The difference between the three commercials that AKA Tito posted and the three that RoundupRussy posted are the people in them. i.e. the McDonald’s commercials contains unrecognizable faces, actors we don’t know. Synthesized beats and convoluted situations. Whereas the commercials posted from the 80s and 90s contained recognizable (thereby trustworthy) faces. (Although the situations may not be as believable [I don’t think that women follow Fred Williamson down the street doing coreographed dancing). So I guess I am pulled into the guise of the advertiser really going out of their way to appeal to my sensibilities rather than just some synthesized version of what the marketing company thinks i will like.

    That being said, the other thing is that in the 80s commercials the celebrities are celebreties in and of themselves, so the commercials do not have to neccessarily be targeted towards Black People whereas the McDonald’s commercials have an intentional audience, especially since I only see such commercials during Everybody Hates Chris or on TV One etc. So maybe when its someone I know selling me the product its more stomachable seeing as celebreties of every race do endorsements (You’ve seen that guy from Law and Order selling TD Ameritrade service). Which brings up another point, what white celebrities have you seen marketing alcoholic beverages or fatty foods recently?

    I think that the issue here is no so much the commercials but their neccessity. In his comments akaTito alluded to the fact that the earlier commercials were selling malt liquor, and the McDonald’s commercials are selling fatty foods, both harmful substances widely available in inner cities. So the question should be do we need to advertise these things. Everybody eats at McDonald’s, you know where it is and what they serve. Does the commercial really change whether, how much, or how often ANYONE eats at McDnald’s including black people. And trust me, if McDonald’s only had commercials with white people or even cartoon images, although someone somewhere would say they don’t have any black people in their commercials, most black people are not going to stop eating there because of it. Especially when that might be the best restarant in the neighborhood. The same goes for the liquor commercials, although they don’t sell St. Ides anymore, Schlitz is still marketed as Blue Bull or something like that. It is still cheap and available, even though Lionel Ritchie isn’t singing about it anymore. So essentially these cheap, harmful products sell themselves. Is it neccessary for corporate America to market them to targeted populations that are inundated by these products in the first place. And is it neccessary for corporate america to go so far as to market them to targeted audiences whether they be black people or otherwise.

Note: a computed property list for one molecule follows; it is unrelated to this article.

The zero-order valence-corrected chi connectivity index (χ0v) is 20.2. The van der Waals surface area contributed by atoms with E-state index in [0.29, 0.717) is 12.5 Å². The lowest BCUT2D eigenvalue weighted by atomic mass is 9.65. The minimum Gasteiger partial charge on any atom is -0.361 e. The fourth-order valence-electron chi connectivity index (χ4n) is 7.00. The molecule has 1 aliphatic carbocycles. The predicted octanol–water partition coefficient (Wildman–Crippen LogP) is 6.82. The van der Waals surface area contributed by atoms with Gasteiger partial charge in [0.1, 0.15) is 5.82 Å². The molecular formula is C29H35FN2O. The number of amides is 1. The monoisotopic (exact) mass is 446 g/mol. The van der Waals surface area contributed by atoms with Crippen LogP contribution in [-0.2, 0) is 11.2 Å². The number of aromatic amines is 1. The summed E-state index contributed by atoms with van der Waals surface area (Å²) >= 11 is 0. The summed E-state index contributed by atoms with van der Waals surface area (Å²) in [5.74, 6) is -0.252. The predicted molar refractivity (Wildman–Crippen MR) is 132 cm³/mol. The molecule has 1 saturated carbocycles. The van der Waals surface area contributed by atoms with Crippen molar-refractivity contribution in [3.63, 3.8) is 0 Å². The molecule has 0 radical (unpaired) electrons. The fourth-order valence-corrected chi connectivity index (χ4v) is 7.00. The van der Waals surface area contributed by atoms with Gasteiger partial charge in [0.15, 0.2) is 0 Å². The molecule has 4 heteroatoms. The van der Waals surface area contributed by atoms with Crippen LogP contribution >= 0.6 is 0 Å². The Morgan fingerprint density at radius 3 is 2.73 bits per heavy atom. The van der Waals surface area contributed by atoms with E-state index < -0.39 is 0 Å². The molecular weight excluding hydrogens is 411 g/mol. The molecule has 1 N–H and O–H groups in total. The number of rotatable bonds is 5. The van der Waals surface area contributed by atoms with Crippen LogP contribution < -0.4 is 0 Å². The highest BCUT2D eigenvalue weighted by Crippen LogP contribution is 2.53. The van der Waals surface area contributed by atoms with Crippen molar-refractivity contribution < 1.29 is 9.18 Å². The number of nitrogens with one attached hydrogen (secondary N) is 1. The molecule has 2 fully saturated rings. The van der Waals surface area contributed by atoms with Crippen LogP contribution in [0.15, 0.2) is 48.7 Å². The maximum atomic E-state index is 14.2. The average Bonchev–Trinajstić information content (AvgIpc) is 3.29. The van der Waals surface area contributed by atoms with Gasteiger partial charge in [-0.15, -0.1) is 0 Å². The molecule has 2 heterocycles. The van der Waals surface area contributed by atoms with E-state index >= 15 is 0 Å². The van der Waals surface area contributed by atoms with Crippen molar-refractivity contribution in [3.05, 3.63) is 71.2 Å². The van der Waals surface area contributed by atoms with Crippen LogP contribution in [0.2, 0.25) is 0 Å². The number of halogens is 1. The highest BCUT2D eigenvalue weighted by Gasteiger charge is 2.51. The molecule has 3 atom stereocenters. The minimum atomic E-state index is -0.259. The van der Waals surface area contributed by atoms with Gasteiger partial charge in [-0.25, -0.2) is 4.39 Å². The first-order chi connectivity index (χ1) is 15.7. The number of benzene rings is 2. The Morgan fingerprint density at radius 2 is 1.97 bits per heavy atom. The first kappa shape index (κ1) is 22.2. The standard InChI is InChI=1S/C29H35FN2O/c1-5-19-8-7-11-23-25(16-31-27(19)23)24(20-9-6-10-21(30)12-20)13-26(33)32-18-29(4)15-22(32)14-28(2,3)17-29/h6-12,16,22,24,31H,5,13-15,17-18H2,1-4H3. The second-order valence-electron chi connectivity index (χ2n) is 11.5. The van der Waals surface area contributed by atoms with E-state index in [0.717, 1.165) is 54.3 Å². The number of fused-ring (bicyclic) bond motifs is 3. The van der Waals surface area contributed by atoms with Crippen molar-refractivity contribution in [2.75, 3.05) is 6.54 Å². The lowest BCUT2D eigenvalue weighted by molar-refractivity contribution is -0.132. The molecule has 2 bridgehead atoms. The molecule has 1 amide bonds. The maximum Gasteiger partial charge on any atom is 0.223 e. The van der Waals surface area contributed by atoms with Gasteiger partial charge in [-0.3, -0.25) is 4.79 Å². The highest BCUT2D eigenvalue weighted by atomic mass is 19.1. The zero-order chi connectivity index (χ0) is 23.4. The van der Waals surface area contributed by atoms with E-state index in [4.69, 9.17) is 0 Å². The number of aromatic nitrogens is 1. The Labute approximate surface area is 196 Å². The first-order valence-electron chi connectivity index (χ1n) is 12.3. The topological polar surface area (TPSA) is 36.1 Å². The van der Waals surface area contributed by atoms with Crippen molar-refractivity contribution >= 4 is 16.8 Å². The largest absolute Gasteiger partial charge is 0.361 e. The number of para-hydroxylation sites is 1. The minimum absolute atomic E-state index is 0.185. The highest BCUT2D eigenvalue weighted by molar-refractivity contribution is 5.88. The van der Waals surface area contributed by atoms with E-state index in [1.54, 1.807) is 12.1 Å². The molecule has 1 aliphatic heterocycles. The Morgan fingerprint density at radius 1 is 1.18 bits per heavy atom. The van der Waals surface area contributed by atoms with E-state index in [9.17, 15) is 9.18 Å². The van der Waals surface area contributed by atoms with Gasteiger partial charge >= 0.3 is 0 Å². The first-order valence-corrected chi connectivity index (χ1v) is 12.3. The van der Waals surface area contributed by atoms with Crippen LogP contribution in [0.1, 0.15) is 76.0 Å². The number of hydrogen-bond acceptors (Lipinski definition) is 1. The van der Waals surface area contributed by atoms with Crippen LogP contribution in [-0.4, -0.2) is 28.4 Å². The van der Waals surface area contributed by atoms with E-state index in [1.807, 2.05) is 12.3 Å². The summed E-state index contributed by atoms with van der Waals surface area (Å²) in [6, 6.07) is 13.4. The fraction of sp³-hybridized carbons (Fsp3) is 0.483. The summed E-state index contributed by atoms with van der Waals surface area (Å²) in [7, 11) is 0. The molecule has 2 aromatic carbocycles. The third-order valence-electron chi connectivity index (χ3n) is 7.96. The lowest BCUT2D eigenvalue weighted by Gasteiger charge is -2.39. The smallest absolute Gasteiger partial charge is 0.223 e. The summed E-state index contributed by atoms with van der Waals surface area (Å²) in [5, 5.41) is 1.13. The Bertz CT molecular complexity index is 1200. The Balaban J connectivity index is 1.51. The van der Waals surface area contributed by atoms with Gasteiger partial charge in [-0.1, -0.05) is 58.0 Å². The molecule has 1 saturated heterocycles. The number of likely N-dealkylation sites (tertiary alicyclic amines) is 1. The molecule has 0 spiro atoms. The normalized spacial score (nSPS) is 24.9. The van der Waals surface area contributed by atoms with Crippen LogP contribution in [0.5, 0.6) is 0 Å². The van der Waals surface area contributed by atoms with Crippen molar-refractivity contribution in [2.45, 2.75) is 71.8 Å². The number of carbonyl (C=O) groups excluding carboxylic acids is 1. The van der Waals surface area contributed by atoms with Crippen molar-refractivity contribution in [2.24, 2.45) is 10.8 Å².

If Whole Foods, Trader Joes, or had a commercial that specifically targeted Black people, I definitely wouldn’t argue with that.

  • EA's

    Reply Reply June 1, 2009

    Okay, only because you asked Tito…

    McCommercial 1 – Might make you want to double fist pound your neighbor, or someone who “looks at you the wrong way” – Your aggressive tendencies from eating too much processed beef with its hormones, antibiotics and ground gristle are kicking in… slow down and eat a real home cooked meal. It’s McCheaper than catching an assault case!

    McCommercial 2 – Buy an apple and cut it up yourself. It’s McCheaper. You could probably add a banana and some grapes or a pear and call it lunch.

    McCommercial 3 – If your African artifacts come to life because of your McFries, that’s not fry aroma, that’s Mcweed!

    Yeah, I know, McD's won't hire ME!